PEERNET’s Document Conversion Service is an industry-leading software solution for converting high volumes of documents, and starting with Document Conversion Service 3.0, we’ve added the ability to create vector Adobe PDF files to our long list of features.
If these are the questions going through your head right now, then keep reading!
Many people don’t know that there are actually two types of PDF files: vector and raster. Each has their advantages and disadvantages. The format you will end up using depends entirely on your conversion needs.
Most of the PDF files you encounter are vector PDF. A vector PDF is a collection of instructions that detail how to draw the text, lines, curves and any pictures that make up each page. This allows you to zoom in and out of the pages in the PDF without the lines and text looking blurry or pixelated.
Vector PDF files are also called searchable PDF files, meaning you can search for text in the file when viewing it in a PDF viewer.
Other advantages to creating vector PDF are:
- You can copy text from the PDF when the PDF permissions allow.
- Web links and internal links in the document, where supported, are preserved and clickable.
- The file size of a vector PDF is generally smaller than a raster PDF. This can be a determining factor when you are creating PDFs to upload or email.
One drawback to vector PDF files is the need to embed fonts into the PDF in order to ensure that anyone who views your file will see the document as you intended. If you do not embed the fonts, the PDF viewer automatically substitutes its closest match when a font is not found, and the results can often have significant differences. Embedding fonts ensures that your document will look correct but will also increase the size of the PDF file.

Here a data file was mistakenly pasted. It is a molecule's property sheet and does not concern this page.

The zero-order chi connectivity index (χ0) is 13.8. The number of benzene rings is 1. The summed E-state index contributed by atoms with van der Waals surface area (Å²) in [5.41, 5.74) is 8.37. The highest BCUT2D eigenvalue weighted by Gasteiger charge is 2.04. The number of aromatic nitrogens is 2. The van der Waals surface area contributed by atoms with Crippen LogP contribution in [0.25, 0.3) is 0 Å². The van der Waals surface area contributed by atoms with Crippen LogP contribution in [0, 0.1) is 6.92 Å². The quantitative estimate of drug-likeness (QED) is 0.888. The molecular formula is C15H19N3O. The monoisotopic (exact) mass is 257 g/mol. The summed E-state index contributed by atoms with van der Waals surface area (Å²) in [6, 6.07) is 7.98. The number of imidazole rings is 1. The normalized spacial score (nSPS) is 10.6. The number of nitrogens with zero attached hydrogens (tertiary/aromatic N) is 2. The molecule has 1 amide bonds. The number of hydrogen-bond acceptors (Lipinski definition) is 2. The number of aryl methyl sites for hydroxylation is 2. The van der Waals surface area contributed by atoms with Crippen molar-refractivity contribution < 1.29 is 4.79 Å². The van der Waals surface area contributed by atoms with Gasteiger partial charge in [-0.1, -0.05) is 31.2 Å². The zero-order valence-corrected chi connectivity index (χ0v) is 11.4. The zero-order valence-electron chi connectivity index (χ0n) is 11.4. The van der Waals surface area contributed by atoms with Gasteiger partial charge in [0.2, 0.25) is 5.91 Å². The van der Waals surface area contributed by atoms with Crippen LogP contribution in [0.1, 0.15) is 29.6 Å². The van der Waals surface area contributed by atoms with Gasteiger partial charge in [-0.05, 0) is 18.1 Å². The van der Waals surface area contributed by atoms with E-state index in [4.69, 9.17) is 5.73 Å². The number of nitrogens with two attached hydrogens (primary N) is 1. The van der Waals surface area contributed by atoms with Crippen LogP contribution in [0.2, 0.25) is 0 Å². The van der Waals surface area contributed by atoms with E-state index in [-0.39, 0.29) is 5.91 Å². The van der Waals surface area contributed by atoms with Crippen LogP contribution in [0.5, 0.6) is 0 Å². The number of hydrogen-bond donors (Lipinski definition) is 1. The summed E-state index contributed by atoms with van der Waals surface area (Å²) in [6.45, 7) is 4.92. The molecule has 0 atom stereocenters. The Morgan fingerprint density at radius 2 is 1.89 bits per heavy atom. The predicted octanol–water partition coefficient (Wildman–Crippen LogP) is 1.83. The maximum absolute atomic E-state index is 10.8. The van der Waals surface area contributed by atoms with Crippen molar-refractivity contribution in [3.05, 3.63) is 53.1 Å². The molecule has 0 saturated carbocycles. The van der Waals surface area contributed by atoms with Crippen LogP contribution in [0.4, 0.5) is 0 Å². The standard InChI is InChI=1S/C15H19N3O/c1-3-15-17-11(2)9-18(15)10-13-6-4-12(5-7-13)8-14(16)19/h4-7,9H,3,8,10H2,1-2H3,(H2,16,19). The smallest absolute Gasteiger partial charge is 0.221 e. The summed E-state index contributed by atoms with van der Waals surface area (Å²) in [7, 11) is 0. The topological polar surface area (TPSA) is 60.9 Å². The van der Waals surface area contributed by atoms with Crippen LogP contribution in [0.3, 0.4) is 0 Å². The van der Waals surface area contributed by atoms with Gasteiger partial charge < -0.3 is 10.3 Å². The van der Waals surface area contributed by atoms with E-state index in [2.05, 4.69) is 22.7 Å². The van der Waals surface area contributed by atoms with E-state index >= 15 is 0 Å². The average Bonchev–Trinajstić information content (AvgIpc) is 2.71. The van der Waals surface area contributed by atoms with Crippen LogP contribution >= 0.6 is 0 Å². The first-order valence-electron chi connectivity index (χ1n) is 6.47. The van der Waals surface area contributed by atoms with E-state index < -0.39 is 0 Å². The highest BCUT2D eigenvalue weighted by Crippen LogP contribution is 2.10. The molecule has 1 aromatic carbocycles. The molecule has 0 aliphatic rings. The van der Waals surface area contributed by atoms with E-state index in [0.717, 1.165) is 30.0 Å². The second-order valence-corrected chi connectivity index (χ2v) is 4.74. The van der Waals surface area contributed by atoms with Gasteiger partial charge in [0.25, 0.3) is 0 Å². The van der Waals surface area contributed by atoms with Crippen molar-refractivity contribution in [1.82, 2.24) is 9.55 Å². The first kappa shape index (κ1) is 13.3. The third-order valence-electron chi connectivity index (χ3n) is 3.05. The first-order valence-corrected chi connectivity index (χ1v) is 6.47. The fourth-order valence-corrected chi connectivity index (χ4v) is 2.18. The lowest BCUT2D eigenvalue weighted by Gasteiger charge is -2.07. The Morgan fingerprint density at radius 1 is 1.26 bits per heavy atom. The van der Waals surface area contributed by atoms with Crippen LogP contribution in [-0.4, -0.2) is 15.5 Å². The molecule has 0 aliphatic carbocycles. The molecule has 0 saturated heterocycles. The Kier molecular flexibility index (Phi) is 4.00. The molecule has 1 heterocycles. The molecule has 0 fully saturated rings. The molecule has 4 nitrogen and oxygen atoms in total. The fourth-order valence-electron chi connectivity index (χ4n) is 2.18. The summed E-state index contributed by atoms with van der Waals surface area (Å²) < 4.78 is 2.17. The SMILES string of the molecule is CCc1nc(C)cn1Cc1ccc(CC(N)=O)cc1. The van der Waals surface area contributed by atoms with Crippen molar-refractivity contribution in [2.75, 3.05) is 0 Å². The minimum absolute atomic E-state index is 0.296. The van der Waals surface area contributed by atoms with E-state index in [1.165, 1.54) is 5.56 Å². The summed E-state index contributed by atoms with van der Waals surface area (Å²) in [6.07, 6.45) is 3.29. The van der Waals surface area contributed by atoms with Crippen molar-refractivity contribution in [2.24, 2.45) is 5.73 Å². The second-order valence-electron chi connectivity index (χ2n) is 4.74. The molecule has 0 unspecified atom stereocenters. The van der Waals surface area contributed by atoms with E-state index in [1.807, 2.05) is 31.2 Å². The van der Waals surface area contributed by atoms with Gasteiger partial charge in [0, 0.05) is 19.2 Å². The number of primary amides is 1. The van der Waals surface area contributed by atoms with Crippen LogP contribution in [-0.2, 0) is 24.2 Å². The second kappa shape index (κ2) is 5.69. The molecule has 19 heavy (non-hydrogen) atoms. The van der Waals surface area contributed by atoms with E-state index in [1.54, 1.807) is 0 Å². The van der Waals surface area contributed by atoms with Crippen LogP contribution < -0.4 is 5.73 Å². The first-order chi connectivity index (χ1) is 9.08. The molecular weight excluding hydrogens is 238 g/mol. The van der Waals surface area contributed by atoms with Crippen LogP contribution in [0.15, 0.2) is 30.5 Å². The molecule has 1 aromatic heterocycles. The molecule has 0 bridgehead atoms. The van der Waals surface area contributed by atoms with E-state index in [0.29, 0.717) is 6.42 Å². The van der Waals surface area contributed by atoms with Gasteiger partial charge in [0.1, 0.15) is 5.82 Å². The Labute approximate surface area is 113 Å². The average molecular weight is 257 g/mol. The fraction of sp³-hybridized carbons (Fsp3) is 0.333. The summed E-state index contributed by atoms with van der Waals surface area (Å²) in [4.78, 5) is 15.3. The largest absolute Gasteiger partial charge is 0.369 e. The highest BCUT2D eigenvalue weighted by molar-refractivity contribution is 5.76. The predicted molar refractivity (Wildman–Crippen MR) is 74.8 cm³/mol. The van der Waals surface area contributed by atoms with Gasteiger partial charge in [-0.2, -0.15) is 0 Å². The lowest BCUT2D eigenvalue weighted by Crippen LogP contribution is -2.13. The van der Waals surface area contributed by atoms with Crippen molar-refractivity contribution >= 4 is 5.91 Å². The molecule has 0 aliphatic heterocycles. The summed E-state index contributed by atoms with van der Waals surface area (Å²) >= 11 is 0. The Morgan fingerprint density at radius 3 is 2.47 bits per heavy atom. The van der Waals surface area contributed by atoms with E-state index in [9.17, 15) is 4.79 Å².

A raster PDF file stores each page in the file as an image. If you have ever created a PDF document using a scanner, chances are you created a raster PDF.
You can think of each page of a raster PDF as a picture of that page. Each picture consists of many tiny little squares called pixels. These types of PDF files tend to have a larger file size as each pixel that makes up each page has to be stored.
One advantage of raster PDF files is that, as an image, the pages will always look correct when viewed no matter what fonts may or may not be on the computer.
The other advantage is that text on the pages of a raster PDF cannot be copied easily. You may want to consider raster PDF if file content security is important to you.
The disadvantage of a raster PDF is that the pages will begin to look blurry as you zoom in as you begin to see the square outlines of the pixels used to make the image. This can be quite easy to see with areas of contrasting color or with text on the page. The jagged outlines of rounded letters such as ‘a’ and ‘o’ can also be seen, making text harder to read.
How do I Tell Them Apart?
One way to tell them apart is by zooming into the document. The lines and text in a vector PDF will stay smooth as you zoom in, which with a raster PDF zooming in will show the jagged edges of the pixels.
The other way to tell them apart is the blue test. If you try to select text on a raster PDF in Adobe Reader, the entire page will be highlighted blue. In a vector PDF you will be able to select lines of text, as long as the PDF has permissions to copy text.
Creating Vector PDF in Document Conversion Service
This feature allows Document Conversion Service to convert Word to PDF, Excel to PDF, PowerPoint to PDF and HTML (Web documents) to PDF with hyperlinks intact. You can create vector PDF files from PDF, AutoCAD DWG and other supported formats but not all of the hyperlink information can be retained.
Convert File Sample Program